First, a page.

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home > news > java technology > dealing gracefully with viewexpiredexception in jsf2

Dealing Gracefully with ViewExpiredException in JSF2

My previous entry dove under the covers for JSF 2.0 and examined composite component metadata. This one is far less esoteric and shows how to handle the ViewExpiredException using a new JSF feature, the ExceptionHandler, contributed by Pete Muir a JSF Expert Group representative from JBoss. JSF throws a ViewExpiredException when a postback is made to a view and, for whatever reason, that view cannot be restored. Usually this is due to a session timeout, but a custom state management solution could also cause this exception to be thrown. The default behavior in JSF2 is to show the Facelets error page saying View Expired. The default page is illustrated at right. One way to fix this is to declare an element in your web.xml, as shown here.             javax.faces.application.ViewExpiredException         /faces/viewExpired.xhtml       This works well enough. You can even put JSF components on the error page if you put the proper Faces Servlet mapping in the element, as shown above. If you want to do some application level manipulation in response to the exception, you'll want something different, however. In this case, a custom ExceptionHandler is just the trick. I cover this in much more detial in my upcoming book, JavaServer Faces 2.0: The Complete Reference, and the example shown in this blog entry is neatly integrated into the chapter 10 sample...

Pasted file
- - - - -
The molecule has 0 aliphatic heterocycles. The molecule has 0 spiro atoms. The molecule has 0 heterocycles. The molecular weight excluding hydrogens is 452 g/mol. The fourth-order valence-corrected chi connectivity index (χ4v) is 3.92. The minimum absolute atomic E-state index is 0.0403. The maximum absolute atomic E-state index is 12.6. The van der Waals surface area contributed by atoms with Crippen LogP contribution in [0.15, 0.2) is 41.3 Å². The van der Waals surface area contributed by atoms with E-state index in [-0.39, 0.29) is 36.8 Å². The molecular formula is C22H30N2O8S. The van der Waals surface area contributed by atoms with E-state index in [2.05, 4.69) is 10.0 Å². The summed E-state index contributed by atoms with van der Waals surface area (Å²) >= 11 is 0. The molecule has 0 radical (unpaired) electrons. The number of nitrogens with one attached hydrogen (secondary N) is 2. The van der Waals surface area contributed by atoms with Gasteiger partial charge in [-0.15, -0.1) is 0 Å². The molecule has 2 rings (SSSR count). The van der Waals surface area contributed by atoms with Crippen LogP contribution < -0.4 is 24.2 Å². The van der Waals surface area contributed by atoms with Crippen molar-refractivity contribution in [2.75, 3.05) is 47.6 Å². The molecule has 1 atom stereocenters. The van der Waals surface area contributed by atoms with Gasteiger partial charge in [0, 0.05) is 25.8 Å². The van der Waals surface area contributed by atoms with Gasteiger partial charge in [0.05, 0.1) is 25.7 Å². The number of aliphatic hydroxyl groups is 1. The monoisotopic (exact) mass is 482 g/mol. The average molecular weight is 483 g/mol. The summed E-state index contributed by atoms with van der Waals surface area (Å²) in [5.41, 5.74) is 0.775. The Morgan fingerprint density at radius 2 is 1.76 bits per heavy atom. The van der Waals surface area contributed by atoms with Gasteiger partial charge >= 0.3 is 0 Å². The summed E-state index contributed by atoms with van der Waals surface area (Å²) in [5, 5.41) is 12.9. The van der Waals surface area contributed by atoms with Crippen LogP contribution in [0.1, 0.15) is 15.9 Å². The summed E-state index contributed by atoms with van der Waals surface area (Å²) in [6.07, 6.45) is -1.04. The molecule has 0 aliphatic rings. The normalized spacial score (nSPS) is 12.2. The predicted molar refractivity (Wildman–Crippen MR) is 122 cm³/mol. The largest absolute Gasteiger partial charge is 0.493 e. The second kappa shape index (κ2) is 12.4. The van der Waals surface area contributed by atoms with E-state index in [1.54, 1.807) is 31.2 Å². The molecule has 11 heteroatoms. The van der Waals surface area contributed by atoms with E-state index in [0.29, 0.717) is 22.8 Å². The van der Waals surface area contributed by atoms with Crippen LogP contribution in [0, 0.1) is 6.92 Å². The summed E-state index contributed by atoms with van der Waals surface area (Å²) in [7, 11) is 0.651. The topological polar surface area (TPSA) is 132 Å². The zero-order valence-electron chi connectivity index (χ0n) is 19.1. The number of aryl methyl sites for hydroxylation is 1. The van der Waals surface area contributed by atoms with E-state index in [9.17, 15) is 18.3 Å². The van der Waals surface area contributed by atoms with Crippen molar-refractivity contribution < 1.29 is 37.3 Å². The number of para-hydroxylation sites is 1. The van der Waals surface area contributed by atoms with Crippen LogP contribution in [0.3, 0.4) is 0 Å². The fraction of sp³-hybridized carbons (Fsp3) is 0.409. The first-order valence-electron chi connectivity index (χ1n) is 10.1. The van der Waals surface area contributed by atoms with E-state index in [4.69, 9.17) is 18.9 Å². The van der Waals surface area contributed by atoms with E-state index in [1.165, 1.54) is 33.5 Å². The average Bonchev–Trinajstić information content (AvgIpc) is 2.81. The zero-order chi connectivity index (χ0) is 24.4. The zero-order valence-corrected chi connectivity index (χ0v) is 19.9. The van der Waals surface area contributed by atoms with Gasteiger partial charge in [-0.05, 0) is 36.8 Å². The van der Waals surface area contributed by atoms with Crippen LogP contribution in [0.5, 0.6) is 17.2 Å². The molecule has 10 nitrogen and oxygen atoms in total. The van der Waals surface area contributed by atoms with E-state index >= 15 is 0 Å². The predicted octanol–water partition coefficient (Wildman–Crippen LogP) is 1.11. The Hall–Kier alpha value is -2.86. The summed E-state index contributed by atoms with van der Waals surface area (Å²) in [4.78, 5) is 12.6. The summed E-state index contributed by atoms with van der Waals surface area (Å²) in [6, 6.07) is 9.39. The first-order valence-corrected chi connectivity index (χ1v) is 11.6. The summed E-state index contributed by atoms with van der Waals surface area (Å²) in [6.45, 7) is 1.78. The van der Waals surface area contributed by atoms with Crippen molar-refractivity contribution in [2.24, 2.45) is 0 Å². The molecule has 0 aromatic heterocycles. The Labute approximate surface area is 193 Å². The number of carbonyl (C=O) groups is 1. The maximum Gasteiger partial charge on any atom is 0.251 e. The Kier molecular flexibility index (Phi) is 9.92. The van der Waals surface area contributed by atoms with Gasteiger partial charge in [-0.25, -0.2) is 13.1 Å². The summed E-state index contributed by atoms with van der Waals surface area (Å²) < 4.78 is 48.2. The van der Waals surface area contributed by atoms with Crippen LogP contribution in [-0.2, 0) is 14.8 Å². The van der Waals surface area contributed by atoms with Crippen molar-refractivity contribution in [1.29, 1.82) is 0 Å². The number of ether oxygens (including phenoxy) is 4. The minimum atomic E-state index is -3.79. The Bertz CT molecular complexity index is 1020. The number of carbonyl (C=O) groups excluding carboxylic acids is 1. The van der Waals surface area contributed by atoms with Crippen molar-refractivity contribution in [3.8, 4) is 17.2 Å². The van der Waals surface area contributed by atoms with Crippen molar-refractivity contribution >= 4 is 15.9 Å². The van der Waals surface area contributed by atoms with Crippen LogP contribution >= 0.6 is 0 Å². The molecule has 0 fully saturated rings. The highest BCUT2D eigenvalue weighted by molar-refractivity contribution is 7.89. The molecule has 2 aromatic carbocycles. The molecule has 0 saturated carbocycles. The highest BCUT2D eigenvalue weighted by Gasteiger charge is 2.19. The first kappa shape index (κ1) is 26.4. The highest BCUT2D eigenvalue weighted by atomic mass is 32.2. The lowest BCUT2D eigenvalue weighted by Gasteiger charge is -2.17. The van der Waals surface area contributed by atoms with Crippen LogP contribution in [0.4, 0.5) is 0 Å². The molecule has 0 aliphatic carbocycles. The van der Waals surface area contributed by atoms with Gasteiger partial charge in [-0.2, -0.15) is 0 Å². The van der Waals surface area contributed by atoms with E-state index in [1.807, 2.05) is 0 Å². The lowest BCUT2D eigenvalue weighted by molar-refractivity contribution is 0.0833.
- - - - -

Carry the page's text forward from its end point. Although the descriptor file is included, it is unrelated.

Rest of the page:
Date: September, 03 2009
Url: http://www.java.net/blog/edburns/archive/2009/09/03/dealing-gracefully-viewexpiredexception-jsf2


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